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British Pound To Face Slower Price Growth, Drop In Jobless Claims

British Pound To Face Slower Price Growth, Drop In Jobless Claims

2010-07-09 21:16:00
David Song, Currency Strategist
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t the same time, the International Monetary Fund lowered its growth forecast for the U.K. and sees economic activity expanding at an annualized pace of 1.2% this year versus an initial forecast for a 1.3% rise in GDP, while the group anticipates the growth rate to advance 2.1% in 2011 amid previous projections for a 2.5% rise as Prime Minister David Cameron aims to tackle the budget deficit and tighten fiscal policy. Meanwhile, a report by the Nation Institute of Economic and Social Research showed economic activity rose 0.7% during the second-quarter following the 0.3% expansion in the first three-months of the year, but the firm went onto say that “fiscal consolidation both in the U.K. and the euro area will restrict growth in the short term and there is clearly a risk that this rate of growth will not be maintained through the rest of this year” as households continue to face tightening credit conditions paired with the deterioration in the labor market. As a result, the BoE may hold a dovish outlook in its policy meeting minutes due out on July 21, but board member Andrew Sentance may continue to dissent against the majority and vote to raise borrowing costs in order to combat the stickiness in consumer prices.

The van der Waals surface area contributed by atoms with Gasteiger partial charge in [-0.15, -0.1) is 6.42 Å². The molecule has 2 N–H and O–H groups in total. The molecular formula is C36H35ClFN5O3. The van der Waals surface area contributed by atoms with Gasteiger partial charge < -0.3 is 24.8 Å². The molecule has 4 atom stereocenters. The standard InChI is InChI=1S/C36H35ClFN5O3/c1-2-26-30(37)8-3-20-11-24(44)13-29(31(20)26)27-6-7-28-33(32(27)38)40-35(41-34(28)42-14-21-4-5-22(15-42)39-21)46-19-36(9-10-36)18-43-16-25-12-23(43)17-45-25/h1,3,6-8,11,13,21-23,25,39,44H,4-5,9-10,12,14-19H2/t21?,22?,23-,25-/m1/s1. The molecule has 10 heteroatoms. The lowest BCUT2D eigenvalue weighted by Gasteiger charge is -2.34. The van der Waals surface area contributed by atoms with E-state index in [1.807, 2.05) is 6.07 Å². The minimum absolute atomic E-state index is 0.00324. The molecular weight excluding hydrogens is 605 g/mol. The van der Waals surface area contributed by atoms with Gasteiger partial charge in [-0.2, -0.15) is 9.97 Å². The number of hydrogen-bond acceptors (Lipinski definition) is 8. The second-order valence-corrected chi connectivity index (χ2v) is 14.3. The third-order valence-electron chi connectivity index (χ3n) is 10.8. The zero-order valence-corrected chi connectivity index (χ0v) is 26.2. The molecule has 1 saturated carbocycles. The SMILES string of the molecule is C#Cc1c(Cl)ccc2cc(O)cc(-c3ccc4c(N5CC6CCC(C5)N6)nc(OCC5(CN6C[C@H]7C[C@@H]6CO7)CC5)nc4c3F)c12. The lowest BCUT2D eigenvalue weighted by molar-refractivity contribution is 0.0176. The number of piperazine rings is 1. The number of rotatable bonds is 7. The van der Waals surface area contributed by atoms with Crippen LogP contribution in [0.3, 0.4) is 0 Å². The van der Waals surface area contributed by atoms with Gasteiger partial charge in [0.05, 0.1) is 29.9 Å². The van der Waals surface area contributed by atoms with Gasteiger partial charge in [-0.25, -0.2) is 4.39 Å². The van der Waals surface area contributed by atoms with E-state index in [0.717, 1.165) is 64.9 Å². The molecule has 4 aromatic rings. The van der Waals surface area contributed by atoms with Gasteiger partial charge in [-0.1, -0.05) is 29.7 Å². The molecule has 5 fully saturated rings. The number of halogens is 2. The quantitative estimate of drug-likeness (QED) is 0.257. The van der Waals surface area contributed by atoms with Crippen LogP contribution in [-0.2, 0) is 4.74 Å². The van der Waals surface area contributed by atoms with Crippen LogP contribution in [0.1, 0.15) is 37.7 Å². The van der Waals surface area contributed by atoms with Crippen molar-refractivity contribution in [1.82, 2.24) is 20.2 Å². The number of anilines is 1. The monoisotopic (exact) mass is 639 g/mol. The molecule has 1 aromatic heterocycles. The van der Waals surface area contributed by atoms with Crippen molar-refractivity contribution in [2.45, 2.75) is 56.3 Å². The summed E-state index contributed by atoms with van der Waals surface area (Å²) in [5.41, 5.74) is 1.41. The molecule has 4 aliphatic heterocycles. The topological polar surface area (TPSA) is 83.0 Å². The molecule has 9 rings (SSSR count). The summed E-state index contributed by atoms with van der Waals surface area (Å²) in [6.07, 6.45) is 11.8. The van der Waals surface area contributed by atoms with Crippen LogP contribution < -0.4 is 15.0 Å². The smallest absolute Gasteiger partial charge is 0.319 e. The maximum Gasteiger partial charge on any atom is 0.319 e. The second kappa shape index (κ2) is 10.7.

Nevertheless, the headline reading for inflation is forecasted to fall back to an annualized pace of 3.1% in June from 3.4% in the previous month, while the core CPI is projected to weaken to 2.8% from 2.9% in May, which would be the lowest reading since December. In addition, the Nationwide consumer confidence survey is anticipated to fall back to 62 from 65 during the same period, while a report by the Bank of England is expected to show a GBP 3.5B drop in housing equity withdrawals, and the slew of data could drag on interest rate expectations as the BoE looks to support the economy going forward. However, claims of unemployment benefits are projected to fall another 20.0K in June following the 30.9K contraction in the month prior, with market participants forecasting the claimant count rate to weaken to 4.5% from 4.6% in May, and the improvement in the labor market could encourage an improved outlook for the economy as private sector consumption remains one of the leading drivers of growth. - DS

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